Aaron Madden is a Titusville police officer and family man who enjoys a quiet life at his Centerville home.
But as the Crawford County fair approaches, Madden is preparing to enter the wrestling ring as his alter-ego, Rocky Reynolds.
Madden will wrestle against Jet Rebel at noon Saturday, Aug. 18, as part of his own promotion, MadMar Entertainment.
Madden has been wrestling since 2000 when he competed in the National Wrestling Alliance Tri-State Division, where he once held the junior heavyweight championship and competed alongside current WWE champion A.J. Styles.
Madden fell in love with professional wrestling as a child, vividly recalling that at first he didn’t quite understand what he was seeing.
On Georgia Championship Wrestling he saw the Road Warriors Hawk and the Animal brutally attack Dusty Rhodes, leaving his white dress-shirt covered in blood.
“It really disturbed me for that whole week, but I tuned in next week, because I wanted to see what happened to him,” Madden said. “I was hooked.”
His first match with the Wrestling Alliance allowed him to meet one of his childhood heroes, Jimmy “Superfly” Snooka, which was an inspiring encounter for Madden.
Madden won his first match while playing the heel, a “bad guy”, in wrestling terms.
“I put on an awesome match,” Madden recalled. “I had just won. The crowd hates me. When I walk out I get grabbed by Superfly, and he says, ‘Hey, good match, brutha.’ My very first match.”
Since then, Madden has stepped into the ring with some of the biggest names in the business, with one of his fondest memories being of squaring off against Bill “Ax” Eadie of the tag team Demolition.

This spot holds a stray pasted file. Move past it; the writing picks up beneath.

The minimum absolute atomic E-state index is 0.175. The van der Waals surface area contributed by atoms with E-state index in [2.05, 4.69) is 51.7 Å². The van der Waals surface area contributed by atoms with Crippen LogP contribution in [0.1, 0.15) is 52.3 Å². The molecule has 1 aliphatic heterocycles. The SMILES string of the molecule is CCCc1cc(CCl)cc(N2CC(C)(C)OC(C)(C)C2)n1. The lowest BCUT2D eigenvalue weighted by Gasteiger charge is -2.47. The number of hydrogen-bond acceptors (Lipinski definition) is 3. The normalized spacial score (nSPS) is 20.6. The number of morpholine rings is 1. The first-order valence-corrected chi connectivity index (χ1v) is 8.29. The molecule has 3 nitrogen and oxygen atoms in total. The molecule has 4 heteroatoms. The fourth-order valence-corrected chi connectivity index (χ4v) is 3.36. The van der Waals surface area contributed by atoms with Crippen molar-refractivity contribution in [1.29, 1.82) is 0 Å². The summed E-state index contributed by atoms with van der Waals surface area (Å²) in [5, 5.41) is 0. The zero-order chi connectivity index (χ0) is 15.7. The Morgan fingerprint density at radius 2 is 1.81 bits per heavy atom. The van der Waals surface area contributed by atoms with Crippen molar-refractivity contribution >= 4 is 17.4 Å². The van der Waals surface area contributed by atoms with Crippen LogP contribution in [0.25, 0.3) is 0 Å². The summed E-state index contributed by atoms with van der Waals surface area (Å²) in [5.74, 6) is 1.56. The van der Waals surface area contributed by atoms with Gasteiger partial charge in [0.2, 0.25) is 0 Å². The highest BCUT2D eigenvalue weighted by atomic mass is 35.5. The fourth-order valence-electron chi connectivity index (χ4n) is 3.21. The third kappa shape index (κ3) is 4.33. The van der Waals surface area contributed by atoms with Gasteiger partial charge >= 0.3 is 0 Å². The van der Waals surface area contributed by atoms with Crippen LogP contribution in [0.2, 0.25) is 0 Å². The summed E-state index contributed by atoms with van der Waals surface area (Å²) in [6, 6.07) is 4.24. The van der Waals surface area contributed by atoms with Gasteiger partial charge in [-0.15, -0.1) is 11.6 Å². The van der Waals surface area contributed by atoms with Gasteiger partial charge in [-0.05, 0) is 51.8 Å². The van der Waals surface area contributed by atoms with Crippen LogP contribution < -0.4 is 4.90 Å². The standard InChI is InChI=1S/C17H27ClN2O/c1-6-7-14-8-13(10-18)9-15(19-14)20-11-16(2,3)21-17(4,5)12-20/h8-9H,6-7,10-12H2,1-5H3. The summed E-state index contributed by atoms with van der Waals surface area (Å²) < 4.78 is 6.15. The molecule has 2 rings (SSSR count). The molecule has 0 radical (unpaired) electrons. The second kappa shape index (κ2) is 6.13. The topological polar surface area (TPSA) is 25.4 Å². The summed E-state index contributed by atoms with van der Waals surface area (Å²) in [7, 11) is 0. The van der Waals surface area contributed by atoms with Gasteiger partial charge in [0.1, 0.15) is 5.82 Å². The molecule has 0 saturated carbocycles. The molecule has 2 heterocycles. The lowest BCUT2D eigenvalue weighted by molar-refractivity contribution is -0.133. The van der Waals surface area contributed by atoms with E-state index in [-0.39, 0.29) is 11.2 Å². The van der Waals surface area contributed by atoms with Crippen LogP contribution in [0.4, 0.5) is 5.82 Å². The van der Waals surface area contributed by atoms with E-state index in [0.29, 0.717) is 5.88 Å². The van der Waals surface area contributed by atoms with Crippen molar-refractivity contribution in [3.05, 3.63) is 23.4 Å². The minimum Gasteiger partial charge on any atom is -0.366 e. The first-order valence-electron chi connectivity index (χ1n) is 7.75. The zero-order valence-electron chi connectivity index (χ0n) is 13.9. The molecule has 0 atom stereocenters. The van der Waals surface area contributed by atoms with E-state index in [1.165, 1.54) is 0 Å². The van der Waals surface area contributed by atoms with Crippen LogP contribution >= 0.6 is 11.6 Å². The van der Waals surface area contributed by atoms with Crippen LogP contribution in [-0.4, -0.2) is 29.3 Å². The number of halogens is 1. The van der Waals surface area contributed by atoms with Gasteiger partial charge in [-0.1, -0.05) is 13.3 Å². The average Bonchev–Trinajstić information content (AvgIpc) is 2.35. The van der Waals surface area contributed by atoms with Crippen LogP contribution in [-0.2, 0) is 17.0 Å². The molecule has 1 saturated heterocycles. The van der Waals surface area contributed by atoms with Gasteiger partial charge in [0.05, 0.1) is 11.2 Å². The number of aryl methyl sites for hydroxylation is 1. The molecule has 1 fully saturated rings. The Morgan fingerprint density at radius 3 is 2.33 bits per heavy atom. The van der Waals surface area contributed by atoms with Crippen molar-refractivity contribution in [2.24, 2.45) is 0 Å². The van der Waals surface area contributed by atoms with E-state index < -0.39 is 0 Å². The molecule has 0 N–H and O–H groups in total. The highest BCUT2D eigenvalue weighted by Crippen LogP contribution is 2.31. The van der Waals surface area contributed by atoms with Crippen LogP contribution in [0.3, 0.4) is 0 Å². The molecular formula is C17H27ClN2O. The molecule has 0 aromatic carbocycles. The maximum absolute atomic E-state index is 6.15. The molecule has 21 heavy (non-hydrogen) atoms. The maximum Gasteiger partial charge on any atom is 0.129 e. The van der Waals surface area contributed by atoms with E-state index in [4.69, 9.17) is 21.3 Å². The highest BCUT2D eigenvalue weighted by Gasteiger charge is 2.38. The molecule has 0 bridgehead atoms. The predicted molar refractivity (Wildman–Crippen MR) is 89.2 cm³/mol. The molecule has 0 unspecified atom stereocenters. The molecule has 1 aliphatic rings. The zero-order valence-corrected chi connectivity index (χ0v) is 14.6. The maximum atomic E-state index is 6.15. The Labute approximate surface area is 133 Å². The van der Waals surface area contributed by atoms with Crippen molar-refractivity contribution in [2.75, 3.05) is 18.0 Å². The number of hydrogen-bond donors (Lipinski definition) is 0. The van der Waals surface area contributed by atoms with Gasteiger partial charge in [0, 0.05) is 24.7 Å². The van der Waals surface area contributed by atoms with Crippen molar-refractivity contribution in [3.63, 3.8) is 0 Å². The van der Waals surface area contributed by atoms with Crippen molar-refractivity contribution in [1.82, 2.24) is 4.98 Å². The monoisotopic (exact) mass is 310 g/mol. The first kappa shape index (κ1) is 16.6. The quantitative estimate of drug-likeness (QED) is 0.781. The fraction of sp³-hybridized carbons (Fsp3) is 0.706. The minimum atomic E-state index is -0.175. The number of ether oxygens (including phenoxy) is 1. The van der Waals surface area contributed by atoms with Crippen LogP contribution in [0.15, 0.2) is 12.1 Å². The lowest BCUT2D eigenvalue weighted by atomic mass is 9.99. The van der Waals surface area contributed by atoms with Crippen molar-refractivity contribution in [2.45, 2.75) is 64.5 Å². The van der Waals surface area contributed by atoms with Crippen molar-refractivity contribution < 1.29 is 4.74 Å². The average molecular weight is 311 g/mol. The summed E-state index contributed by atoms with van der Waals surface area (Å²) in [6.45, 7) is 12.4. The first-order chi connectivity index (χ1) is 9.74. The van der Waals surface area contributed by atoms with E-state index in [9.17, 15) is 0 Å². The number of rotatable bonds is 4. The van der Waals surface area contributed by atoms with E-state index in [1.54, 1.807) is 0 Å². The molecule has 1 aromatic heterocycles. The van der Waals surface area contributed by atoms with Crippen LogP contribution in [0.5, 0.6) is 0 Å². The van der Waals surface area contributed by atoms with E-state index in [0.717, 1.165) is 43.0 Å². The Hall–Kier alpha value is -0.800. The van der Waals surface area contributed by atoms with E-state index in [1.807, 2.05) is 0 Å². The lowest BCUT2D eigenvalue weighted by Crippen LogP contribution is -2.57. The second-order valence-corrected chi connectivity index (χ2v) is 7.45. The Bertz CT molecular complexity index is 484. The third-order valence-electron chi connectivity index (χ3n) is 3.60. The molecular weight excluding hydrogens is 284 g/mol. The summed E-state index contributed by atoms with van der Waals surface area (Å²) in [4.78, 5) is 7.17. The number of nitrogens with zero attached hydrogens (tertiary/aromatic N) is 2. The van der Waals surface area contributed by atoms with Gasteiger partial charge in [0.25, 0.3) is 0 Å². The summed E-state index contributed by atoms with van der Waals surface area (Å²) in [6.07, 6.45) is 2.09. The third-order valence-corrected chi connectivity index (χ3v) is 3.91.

Along with the good memories, Madden also recalled what he thinks was a brush with death.
“I was in a four-way ladder match for the NWA junior heavyweight championship,” Madden said. “I stole the show that night, but not the way I wanted to.”
Madden performed a swanton bomb from a ladder, which is performed by leaping into a swan dive and then flipping and landing on one’s opponent.
The ladder shifted backwards, which resulted in Madden not having enough distance to reach his opponents, instead landing on his head outside the ring.
Madden said he woke up in the hospital hearing his wife crying.
“I just moved all my fingers and toes,” he said. “Once I knew I could do that, I knew I was going to be okay, so I started laughing.”
While Madden gives his all to entertain the crowd, he has always made sure that his daughters know he’s okay in the ring.
“I’ve always told them that daddy is just playing with his friends, so they wouldn’t get concerned when bad things happen to me in the ring,” Madden said.
Madden spends much less time in the ring nowadays in favor of spending more time with his family and taking care of his health.
“I started feeling those aches and pains,” Madden said. “Every bump takes away a little of that quality of life. I’ve seen too many older friends who stayed in too long.”
Nowadays, Madden usually enters the ring just once a year when the Crawford County Fair comes around. Though he feared losing his local celebrity, he has found other ways to be known in his community, such as entering bodybuilding competitions and focusing on his law enforcement career.